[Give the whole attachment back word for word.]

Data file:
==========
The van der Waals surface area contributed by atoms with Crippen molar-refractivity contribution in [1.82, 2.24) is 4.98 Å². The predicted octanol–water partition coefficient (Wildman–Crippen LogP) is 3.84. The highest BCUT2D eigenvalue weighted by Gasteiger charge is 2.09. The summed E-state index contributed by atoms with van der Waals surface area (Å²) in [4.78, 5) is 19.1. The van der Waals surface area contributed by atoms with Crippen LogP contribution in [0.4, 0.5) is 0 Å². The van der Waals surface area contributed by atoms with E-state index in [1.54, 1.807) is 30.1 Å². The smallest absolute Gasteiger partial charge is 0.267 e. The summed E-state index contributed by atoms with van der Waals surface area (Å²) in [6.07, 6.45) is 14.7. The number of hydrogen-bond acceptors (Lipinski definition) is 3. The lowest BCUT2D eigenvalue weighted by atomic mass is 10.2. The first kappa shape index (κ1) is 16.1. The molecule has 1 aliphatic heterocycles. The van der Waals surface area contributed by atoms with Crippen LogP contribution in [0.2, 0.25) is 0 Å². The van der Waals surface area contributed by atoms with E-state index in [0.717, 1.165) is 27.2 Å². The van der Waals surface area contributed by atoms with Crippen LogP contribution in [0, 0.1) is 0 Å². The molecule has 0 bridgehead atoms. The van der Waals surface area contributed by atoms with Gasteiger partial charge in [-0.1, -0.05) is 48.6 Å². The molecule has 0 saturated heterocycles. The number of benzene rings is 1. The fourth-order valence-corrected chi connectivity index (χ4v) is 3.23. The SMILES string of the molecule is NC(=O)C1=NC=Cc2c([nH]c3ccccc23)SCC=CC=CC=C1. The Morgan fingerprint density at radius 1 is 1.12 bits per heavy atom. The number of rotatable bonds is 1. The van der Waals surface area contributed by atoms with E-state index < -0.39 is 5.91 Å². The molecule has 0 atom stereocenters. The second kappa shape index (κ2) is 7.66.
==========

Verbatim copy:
The van der Waals surface area contributed by atoms with Crippen molar-refractivity contribution in [1.82, 2.24) is 4.98 Å². The predicted octanol–water partition coefficient (Wildman–Crippen LogP) is 3.84. The highest BCUT2D eigenvalue weighted by Gasteiger charge is 2.09. The summed E-state index contributed by atoms with van der Waals surface area (Å²) in [4.78, 5) is 19.1. The van der Waals surface area contributed by atoms with Crippen LogP contribution in [0.4, 0.5) is 0 Å². The van der Waals surface area contributed by atoms with E-state index in [1.54, 1.807) is 30.1 Å². The smallest absolute Gasteiger partial charge is 0.267 e. The summed E-state index contributed by atoms with van der Waals surface area (Å²) in [6.07, 6.45) is 14.7. The number of hydrogen-bond acceptors (Lipinski definition) is 3. The lowest BCUT2D eigenvalue weighted by atomic mass is 10.2. The first kappa shape index (κ1) is 16.1. The molecule has 1 aliphatic heterocycles. The van der Waals surface area contributed by atoms with Crippen LogP contribution in [0.2, 0.25) is 0 Å². The van der Waals surface area contributed by atoms with E-state index in [0.717, 1.165) is 27.2 Å². The van der Waals surface area contributed by atoms with Crippen LogP contribution in [0, 0.1) is 0 Å². The molecule has 0 bridgehead atoms. The van der Waals surface area contributed by atoms with Gasteiger partial charge in [-0.1, -0.05) is 48.6 Å². The molecule has 0 saturated heterocycles. The number of benzene rings is 1. The fourth-order valence-corrected chi connectivity index (χ4v) is 3.23. The SMILES string of the molecule is NC(=O)C1=NC=Cc2c([nH]c3ccccc23)SCC=CC=CC=C1. The Morgan fingerprint density at radius 1 is 1.12 bits per heavy atom. The number of rotatable bonds is 1. The van der Waals surface area contributed by atoms with E-state index < -0.39 is 5.91 Å². The molecule has 0 atom stereocenters. The second kappa shape index (κ2) is 7.66.